One of those desserts was this grasshopper pie… a pie I had often encountered in my youth but missed during the whole breadth and span of my pie research for the big story at Thanksgiving. That seems inconceivable, but it is true.
The mint-and-chocolate pie was very popular in the family circles I traveled in as a child. But I have seen that combination very little in restaurants as an adult. Oh, sure — you can get mint chocolate chip ice cream at the store — there’s even a gum that’s mint chocolate chip, which I find a little strange. I’ve had mint leaves atop different chocolate confections by our local top shelf chefs, but this one simple pie has not been on any menu I’ve nodded my way through in quite a while. The closest I’ve seen has been the mint chocolate chip ice cream pie at Hunka Pie, and while it’s on the menu I can’t recall actually seeing it offered on any visit I’ve been there.
So hearing Grasshopper Pie mentioned by our waitress in her schpiel was ear catching. Mind you, I was quite full from dinner already. I hadn’t actually eaten pie since I had wrapped up my primary pie research the first week of November, but I wanted this. And I got it.
It was, in many ways, just minty enough to negate the need for an after-dinner mint.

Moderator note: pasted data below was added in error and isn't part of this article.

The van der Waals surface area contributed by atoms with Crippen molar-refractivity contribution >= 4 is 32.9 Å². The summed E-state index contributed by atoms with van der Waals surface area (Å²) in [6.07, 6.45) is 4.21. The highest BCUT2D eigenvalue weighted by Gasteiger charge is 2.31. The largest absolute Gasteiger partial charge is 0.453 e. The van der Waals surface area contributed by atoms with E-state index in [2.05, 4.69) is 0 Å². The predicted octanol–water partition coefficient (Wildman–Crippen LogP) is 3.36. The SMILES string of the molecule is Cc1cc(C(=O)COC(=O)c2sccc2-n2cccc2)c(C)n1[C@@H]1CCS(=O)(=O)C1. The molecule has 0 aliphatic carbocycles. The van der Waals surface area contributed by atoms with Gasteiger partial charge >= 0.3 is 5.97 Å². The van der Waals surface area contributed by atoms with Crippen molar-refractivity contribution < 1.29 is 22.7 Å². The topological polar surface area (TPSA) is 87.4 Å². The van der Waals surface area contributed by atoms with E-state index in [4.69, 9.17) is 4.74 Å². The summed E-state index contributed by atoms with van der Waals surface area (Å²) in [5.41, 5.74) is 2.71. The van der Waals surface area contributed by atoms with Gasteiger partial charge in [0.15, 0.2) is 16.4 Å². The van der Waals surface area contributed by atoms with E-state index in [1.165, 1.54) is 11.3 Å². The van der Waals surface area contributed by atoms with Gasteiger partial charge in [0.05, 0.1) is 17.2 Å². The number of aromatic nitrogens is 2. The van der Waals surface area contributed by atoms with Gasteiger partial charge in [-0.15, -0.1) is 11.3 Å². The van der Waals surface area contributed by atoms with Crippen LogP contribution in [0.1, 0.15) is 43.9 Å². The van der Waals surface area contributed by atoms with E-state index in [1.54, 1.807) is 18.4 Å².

My dining partner chose the apple pie instead and got this surprise - a rectangular vision topped with ice cream. The buttery crust over a barely-spiced apple filling was satisfying, but it didn't come close to my grasshopper pie.
Both of these pies came at the end of a remarkable dinner. Mind you, Bull Shoals itself hasn't been around that long - only founded in 1954 on the last peninsula into Bull Shoals Lake as it formed. Because of its location, it's grown slowly, and that's just fine with the folks that live there. How the restaurant came about is something more.
Bob and Dee Fox moved to Bull Shoals in 1975, when they purchased the Coral Courts Resort. Seeing a need, they built - a bowling alley. That''s right - the Foxes' son was an avid bowler in school and needed lanes, so the family built a bowling alley. At least, that's how I've heard it. In 1980, they added a full service restaurant, the 178 Club.
These were the other dishes we tried while we were there.
We were impressed by the very first thing that came to the table - a baked brie plate complete with an intricately stacked pile of apple slices and a loaf of fresh housebaked bread.
All the different breads we sampled from both the basket and the brie plate were excellent.
Grav went with a truly outrageous dish - shrimp stuffed with crabmeat, wrapped in bacon and baked, served over wild rice with a lovely drizzled cream sauce.
It looked and smelled so good, I wish I could have eaten it.
Grav even chose bacon for his baked potato.
I went with the London Broil and I was not disappointed.
It came with a lovely reduction sauce with what tasted to be a little red wine in it along with a baked potato practically soaked with butter and cheese.
Club 178 is a rather neat place. We’ll talk about it soon. Just know that reservations are suggested, though not required, and it’s no jacket required. You’ll find it on Highway 178 in Bull Shoals. Look for the bowling pin. (870) 445-4949 or check out the website.